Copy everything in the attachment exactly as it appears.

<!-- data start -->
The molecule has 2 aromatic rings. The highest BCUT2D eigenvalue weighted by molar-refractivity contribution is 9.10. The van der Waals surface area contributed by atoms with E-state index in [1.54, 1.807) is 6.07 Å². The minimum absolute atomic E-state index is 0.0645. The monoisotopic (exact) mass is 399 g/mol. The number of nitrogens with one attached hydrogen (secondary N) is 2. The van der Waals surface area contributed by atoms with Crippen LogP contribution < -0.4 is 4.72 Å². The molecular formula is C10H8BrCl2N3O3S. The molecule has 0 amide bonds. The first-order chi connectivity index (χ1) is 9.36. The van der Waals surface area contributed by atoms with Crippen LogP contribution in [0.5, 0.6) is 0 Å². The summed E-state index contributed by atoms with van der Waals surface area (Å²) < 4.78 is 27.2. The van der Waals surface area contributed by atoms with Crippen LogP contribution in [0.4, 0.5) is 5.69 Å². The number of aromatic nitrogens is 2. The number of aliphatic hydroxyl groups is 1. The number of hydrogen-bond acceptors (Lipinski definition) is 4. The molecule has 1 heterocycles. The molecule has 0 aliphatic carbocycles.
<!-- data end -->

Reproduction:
The molecule has 2 aromatic rings. The highest BCUT2D eigenvalue weighted by molar-refractivity contribution is 9.10. The van der Waals surface area contributed by atoms with E-state index in [1.54, 1.807) is 6.07 Å². The minimum absolute atomic E-state index is 0.0645. The monoisotopic (exact) mass is 399 g/mol. The number of nitrogens with one attached hydrogen (secondary N) is 2. The van der Waals surface area contributed by atoms with Crippen LogP contribution < -0.4 is 4.72 Å². The molecular formula is C10H8BrCl2N3O3S. The molecule has 0 amide bonds. The first-order chi connectivity index (χ1) is 9.36. The van der Waals surface area contributed by atoms with Crippen LogP contribution in [0.5, 0.6) is 0 Å². The summed E-state index contributed by atoms with van der Waals surface area (Å²) < 4.78 is 27.2. The van der Waals surface area contributed by atoms with Crippen LogP contribution in [0.4, 0.5) is 5.69 Å². The number of aromatic nitrogens is 2. The number of aliphatic hydroxyl groups is 1. The number of hydrogen-bond acceptors (Lipinski definition) is 4. The molecule has 1 heterocycles. The molecule has 0 aliphatic carbocycles.